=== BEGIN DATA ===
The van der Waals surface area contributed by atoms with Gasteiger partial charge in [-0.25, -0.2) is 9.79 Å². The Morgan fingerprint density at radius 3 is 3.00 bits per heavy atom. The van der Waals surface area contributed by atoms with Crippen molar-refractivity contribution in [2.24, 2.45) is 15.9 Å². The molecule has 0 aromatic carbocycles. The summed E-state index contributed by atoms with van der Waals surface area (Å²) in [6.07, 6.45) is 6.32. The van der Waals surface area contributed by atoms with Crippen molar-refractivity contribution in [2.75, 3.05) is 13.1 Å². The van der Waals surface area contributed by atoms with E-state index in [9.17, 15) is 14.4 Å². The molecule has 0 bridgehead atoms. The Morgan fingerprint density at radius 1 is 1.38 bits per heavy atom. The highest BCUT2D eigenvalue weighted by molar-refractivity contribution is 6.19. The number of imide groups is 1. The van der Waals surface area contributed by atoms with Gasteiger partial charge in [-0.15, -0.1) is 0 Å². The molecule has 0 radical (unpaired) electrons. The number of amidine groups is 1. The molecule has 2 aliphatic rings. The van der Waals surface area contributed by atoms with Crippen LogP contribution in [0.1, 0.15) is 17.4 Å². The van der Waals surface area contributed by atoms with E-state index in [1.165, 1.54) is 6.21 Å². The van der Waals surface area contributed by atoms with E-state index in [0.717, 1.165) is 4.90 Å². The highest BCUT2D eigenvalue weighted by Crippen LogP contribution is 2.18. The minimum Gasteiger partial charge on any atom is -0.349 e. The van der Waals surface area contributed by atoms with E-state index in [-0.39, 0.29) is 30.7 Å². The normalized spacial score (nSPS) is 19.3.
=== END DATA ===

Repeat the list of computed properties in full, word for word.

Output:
The van der Waals surface area contributed by atoms with Gasteiger partial charge in [-0.25, -0.2) is 9.79 Å². The Morgan fingerprint density at radius 3 is 3.00 bits per heavy atom. The van der Waals surface area contributed by atoms with Crippen molar-refractivity contribution in [2.24, 2.45) is 15.9 Å². The molecule has 0 aromatic carbocycles. The summed E-state index contributed by atoms with van der Waals surface area (Å²) in [6.07, 6.45) is 6.32. The van der Waals surface area contributed by atoms with Crippen molar-refractivity contribution in [2.75, 3.05) is 13.1 Å². The van der Waals surface area contributed by atoms with E-state index in [9.17, 15) is 14.4 Å². The molecule has 0 bridgehead atoms. The Morgan fingerprint density at radius 1 is 1.38 bits per heavy atom. The highest BCUT2D eigenvalue weighted by molar-refractivity contribution is 6.19. The number of imide groups is 1. The van der Waals surface area contributed by atoms with Gasteiger partial charge in [-0.15, -0.1) is 0 Å². The molecule has 0 radical (unpaired) electrons. The number of amidine groups is 1. The molecule has 2 aliphatic rings. The van der Waals surface area contributed by atoms with Crippen LogP contribution in [0.1, 0.15) is 17.4 Å². The van der Waals surface area contributed by atoms with E-state index in [1.165, 1.54) is 6.21 Å². The van der Waals surface area contributed by atoms with E-state index in [0.717, 1.165) is 4.90 Å². The highest BCUT2D eigenvalue weighted by Crippen LogP contribution is 2.18. The minimum Gasteiger partial charge on any atom is -0.349 e. The van der Waals surface area contributed by atoms with E-state index in [-0.39, 0.29) is 30.7 Å². The normalized spacial score (nSPS) is 19.3.